E Point Perfect – Interesting and beneficial content
Law \ Legal

3 Tips to Translate Networking into Business Opportunities


I know, it’s summer and we’re trying to relax.

But just in case you find yourself at a networking event in the next few weeks (or plan to be at one this fall), there are a few key ways you can add value to your attendance in addition to your presence at the event. Of course, when you choose the right one, the networking alone provides a return on your investment.

But we’re often so eager for our actual attendance to equal business that we forget that as with any business development opportunity, it’s not one-and-done. In the dating game, while it might be possible for you to meet someone and marry them the same night, and find lasting happiness, it’s much more likely that you spend time getting to know each other before making a commitment. Your business relationships are much the same.

How can you translate those networking moments into business opportunities? There are as many articles and blog posts on this as there are ways to do it, but today, I’m offering up three tips to use after your next event to move the needle. 

  1. Follow up: Listen, I’m sure you’re bored of hearing this advice, but it’s repeated constantly for a reason. First, because it’s good advice, and second, because people fail to do it. Whether you connect on LinkedIn at the event, exchange actual business cards (I think it’s still a thing?), follow the event’s hashtag, or obtain the attendee list, commit to following up with at least three people that you connected with during the event. It can be as easy as sending them an article around the topic of conversation that you had or arranging a phone call to continue your chat, or as involved as introducing them to someone in your network that they might find valuable to know. Bonus points if you connect with them over a meal or coffee and HUGE bonus points if you introduce them to a potential client.Another possible follow-up opportunity can exist too, but has to be done selectively – once, after a conference, someone that had attended the same event but HADN’T connected with me there reached out through LinkedIn to set up a call. It turned out that we had some mutually beneficial opportunities to explore and we made a good connection. That can sometimes work, but as long as you believe there is truly mutual interest, reach out to someone that you may have missed at the event and see if you can engage afterward via the phone or in person. Make sure you know what the ethics rules are for your jurisdiction to ensure that this is something that you’re able to do.
  2. Share with your colleagues: This can be a challenging one, I know, because it often feels like you’re giving away free value. But hear me out. When you get back from an event, depending on what it is, talk to your colleagues about it – if you have a practice group or partners meeting, share some information about what you learned, why it was valuable, and whether some of them may benefit from attending the next one. Invite key colleagues to join you in some of your in-person follow up if possible, and take advantage of opportunities to introduce them to some of the connections that you’ve met. Not only are you strengthening the relationships that you’ve just created with more members of your firm and showcasing the breadth and depth of expertise that you offer, but you’re also proving yourself to be a valuable team member for your colleagues in a way that they’ll be encouraged to reciprocate. Extra points if you engage your marketing professionals early on and often so that they can help you to identify who might be beneficial to include, and how they can support you through the process.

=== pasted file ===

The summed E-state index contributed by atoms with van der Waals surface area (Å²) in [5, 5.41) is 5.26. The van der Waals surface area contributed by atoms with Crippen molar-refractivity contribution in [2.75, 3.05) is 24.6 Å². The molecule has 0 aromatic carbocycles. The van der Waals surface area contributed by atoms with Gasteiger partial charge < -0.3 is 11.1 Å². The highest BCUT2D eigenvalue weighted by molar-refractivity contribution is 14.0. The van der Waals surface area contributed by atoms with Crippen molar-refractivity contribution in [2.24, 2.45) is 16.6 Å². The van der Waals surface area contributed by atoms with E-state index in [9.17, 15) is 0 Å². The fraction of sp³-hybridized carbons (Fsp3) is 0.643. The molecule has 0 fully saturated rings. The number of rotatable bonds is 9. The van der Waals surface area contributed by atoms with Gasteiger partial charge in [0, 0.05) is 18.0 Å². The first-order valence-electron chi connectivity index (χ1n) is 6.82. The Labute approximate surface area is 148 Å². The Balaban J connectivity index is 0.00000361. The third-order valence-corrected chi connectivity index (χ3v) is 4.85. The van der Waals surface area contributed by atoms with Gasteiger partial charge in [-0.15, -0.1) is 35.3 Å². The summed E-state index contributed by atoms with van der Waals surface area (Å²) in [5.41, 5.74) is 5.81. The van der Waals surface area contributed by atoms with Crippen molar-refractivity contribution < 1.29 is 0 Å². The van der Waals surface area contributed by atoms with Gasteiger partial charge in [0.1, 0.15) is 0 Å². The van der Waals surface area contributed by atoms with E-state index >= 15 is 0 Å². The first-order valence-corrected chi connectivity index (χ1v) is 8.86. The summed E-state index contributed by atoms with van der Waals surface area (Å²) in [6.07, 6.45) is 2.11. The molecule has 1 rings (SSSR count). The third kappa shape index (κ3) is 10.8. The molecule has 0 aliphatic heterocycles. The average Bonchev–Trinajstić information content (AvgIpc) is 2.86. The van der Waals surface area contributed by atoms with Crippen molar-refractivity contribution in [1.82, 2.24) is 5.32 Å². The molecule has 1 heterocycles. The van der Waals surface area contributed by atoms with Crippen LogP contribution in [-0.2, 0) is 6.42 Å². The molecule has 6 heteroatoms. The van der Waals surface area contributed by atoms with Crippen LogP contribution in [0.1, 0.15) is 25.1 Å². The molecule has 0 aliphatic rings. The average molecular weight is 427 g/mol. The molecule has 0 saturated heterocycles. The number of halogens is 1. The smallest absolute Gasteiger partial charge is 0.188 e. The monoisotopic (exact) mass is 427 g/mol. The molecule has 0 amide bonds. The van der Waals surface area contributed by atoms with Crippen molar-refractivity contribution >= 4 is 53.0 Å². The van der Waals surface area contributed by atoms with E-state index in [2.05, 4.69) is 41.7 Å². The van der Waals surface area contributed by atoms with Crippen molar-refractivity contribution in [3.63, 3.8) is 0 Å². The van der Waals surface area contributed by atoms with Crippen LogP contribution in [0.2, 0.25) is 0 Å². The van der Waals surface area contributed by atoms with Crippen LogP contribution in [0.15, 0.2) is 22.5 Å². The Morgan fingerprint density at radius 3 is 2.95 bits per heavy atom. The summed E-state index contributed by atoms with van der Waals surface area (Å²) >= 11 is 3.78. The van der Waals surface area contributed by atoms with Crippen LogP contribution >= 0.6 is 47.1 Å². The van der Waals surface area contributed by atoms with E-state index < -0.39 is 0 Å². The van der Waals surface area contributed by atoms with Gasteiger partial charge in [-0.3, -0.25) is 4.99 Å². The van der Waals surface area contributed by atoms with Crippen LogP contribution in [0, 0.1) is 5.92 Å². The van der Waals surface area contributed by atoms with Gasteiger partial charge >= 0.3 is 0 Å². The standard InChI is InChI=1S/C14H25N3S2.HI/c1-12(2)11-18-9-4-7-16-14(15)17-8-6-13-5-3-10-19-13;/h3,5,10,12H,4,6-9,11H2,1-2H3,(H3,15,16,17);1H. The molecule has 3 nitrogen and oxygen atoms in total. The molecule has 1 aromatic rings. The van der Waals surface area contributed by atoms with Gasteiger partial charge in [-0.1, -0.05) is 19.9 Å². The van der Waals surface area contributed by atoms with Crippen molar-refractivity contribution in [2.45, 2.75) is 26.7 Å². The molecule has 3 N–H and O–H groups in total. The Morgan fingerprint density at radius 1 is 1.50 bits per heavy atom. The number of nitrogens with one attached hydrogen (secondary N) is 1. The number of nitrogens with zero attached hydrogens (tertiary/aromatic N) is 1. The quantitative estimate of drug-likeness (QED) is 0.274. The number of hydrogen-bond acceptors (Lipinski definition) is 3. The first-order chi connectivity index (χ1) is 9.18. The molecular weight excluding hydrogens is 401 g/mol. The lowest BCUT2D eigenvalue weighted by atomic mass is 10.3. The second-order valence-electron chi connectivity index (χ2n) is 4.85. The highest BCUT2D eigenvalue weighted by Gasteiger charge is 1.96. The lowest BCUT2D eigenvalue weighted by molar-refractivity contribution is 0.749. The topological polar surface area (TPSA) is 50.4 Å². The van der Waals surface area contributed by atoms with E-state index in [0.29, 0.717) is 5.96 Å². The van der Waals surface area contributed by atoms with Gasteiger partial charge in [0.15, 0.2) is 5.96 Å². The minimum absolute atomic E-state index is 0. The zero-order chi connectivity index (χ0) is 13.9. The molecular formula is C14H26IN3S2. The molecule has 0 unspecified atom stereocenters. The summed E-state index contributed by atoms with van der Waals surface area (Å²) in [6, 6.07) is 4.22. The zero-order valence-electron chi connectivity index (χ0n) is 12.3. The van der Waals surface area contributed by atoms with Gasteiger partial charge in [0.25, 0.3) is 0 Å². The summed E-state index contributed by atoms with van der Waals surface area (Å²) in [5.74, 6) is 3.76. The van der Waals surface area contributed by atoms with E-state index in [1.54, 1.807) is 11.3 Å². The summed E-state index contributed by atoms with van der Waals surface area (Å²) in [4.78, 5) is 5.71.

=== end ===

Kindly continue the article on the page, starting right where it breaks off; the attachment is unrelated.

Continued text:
3. Review your LinkedIn list: This takes a little bit more work, but it’s worth it. Your new connections may be spread out all over the place, and you can use LinkedIn to identify other connections that share the same city as they do. Why does that matter? It may be valuable to introduce them to people in their own city who share an interest with them professionally. It helps you to extend the relationship, and you’re already adding value because you’re providing them with a business connection early on. Once you’ve gotten to cultivate your relationships a bit better, and you’re comfortable with them, you can also extend this to your client list and make introductions with your clients who may need assistance in other jurisdictions where you’re not represented, but you have connections. It makes you look proactive and adds incredible value to those relationships. Again, it’s also encouraging those connections to do the same for you.If they’re all in your own city, it’s still worth taking a look – see which connections you have in common – this may help with some due diligence on the relationship, as well as which connections you may want to introduce them to and vice versa. The goal here is not quid pro quo, but how you can be beneficial to them in your new relationship in a way that shows you as someone who adds value.

When you return from your next networking event, don’t just dive back into the tons of emails waiting for you (though I know how tempting that is). Get some follow-up and communication in the pipeline so that you can start to translate your attendance into real business opportunities. 


Source link

Related posts

FTC Enforcement Action Limits Noncompetition Agreements in “Sale of Business” Transactions

Troutman Pepper Weekly Consumer Financial Services COVID-19 Newsletter

Treasury and the IRS provide its first set of proposed guidance and a white paper on the clean vehicle credit

Fourth Circuit panel finds district court abused its discretion when denying compassionate release to elderly drug offender


Social Security’s Grid Rules – LexBlog